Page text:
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Vascular Patterning: a tale of fate and forces

Max Delbrück Center for Molecular Medicine, Berlin, Allemagne

vendredi 29 septembre 2017 - 11h00 - Auditorium, IGBMC
Invité(e) par Biologie du développement et cellules souches, Julien VERMOT

How developing vascular networks acquire the right number and balance of arteries, veins and lymphatic vessels to efficiently supply and drain tissues is poorly understood. In zebrafish embryos, the robust and regular 50:50 balance of intersegmental veins and arteries that form along the trunk, with lymphatics forming along each artery, prompts the intriguing question how the organism keeps “count”. Recent studies suggest that veins and lymphatics originating from bipotential endothelial precursors experience deterministic signals, which restrict their fates even before they form the appropriate vascular connections. Notch signaling is important for artery formation, together suggesting that local molecular signals instruct when and where to form vessels of appropriate identity and connectivity. Our recent studies however show that this process is inherently plastic and that vessel identity and connectivity arise as emergent property as endothelial cells respond to changing blood flow. Notch signaling influences the sensitivity of endothelial cells to polarize under flow, linking genetic and hemodynamic regulation to establish a balanced network of arteries, veins and lymphatic vessels.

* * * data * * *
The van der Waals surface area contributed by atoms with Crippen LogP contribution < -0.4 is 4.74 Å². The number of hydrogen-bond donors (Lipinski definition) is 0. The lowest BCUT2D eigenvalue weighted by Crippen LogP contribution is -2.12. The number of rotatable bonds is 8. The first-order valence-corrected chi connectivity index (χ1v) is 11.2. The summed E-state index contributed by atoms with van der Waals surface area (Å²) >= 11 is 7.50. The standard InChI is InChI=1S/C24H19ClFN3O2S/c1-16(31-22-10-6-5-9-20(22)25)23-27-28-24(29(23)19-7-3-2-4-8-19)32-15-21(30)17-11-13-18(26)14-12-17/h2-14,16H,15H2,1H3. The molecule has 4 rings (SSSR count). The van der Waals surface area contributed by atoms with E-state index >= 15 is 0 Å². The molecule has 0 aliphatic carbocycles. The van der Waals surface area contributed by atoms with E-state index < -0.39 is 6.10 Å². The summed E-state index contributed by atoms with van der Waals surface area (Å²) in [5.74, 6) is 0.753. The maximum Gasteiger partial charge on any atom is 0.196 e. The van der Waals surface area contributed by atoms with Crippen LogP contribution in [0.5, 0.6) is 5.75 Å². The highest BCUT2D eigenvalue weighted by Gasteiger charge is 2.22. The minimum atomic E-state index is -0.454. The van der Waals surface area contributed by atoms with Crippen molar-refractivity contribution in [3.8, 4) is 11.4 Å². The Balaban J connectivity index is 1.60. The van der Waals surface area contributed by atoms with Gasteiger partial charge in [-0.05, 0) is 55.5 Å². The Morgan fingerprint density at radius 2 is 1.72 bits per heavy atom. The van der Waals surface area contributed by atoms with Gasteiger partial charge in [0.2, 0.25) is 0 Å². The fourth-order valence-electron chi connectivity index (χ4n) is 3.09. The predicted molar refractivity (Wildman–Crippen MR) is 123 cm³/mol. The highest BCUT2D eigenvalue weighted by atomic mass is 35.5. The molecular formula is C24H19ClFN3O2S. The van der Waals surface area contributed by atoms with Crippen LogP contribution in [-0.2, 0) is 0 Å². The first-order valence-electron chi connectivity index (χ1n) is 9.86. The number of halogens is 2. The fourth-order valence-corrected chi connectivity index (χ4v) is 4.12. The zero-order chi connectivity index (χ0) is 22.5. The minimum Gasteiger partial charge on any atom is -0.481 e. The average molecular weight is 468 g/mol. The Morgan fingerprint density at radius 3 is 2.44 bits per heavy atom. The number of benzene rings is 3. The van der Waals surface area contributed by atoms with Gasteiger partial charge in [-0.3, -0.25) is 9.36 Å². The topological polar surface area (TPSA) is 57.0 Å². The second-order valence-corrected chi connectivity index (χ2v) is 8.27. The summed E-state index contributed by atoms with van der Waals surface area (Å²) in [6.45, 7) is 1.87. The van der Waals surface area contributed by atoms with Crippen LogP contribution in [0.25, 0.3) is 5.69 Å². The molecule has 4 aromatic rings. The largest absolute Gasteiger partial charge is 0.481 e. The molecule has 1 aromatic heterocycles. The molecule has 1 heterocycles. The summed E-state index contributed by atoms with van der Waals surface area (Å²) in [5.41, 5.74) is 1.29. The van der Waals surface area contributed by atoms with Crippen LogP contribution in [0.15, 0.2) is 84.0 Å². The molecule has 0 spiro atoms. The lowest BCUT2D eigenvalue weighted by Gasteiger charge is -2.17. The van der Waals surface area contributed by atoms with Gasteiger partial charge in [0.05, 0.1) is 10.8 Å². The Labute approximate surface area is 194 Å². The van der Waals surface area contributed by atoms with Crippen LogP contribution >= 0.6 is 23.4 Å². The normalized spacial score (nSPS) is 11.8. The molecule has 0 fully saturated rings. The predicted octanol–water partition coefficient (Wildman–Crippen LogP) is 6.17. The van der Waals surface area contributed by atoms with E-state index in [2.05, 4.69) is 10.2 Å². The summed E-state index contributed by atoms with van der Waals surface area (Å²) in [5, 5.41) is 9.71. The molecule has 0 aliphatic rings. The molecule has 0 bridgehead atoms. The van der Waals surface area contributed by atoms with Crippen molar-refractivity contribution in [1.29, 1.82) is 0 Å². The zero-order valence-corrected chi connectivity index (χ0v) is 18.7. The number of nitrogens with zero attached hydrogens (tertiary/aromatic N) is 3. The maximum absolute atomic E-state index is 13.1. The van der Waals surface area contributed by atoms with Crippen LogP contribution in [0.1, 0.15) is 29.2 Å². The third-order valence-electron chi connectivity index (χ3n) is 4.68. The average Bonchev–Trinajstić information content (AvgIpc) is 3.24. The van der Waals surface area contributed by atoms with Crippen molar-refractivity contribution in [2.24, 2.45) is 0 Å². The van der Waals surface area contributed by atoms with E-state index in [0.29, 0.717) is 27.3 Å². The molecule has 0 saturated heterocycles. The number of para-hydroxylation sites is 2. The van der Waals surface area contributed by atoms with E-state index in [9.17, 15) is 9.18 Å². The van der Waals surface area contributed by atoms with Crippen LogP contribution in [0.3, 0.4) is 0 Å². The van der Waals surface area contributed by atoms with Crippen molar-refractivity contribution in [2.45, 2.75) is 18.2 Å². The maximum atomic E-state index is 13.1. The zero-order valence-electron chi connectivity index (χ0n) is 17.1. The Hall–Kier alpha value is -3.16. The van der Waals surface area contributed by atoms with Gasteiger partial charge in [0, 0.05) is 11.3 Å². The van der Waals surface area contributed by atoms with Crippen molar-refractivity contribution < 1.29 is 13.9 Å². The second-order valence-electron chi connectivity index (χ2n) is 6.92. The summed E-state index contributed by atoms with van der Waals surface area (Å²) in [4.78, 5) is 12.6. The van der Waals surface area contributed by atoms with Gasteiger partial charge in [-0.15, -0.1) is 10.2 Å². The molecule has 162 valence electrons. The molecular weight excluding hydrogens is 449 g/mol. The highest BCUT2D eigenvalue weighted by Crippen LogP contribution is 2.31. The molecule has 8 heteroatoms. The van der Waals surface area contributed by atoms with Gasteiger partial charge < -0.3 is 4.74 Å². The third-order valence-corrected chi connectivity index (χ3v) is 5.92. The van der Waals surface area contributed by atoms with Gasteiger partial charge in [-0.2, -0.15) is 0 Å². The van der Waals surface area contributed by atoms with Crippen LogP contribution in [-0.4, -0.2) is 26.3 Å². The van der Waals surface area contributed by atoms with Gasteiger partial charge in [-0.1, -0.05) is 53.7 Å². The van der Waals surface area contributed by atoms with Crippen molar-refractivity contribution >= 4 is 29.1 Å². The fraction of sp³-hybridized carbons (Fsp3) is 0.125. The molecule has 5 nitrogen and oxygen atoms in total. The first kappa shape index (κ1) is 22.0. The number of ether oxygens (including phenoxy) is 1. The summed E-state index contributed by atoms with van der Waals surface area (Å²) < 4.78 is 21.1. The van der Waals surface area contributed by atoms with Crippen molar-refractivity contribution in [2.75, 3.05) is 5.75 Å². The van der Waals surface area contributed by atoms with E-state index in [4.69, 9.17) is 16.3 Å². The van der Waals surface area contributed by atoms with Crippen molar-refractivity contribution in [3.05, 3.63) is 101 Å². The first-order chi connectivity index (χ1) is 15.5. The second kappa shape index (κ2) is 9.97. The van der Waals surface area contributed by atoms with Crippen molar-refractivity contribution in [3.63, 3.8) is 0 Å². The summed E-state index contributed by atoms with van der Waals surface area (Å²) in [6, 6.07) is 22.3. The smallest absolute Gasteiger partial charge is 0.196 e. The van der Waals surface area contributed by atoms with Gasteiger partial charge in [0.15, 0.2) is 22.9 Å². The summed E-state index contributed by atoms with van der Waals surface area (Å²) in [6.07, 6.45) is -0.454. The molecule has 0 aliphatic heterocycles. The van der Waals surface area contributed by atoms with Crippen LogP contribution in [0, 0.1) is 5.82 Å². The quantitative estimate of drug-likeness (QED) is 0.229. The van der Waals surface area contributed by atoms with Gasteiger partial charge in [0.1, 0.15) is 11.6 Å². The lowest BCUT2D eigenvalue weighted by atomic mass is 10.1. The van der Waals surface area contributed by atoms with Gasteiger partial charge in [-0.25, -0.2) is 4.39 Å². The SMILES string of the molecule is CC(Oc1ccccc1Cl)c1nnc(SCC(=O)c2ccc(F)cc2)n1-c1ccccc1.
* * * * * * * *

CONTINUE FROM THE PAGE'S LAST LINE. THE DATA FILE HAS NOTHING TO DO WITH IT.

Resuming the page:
Imprimer Envoyer

Université de Strasbourg

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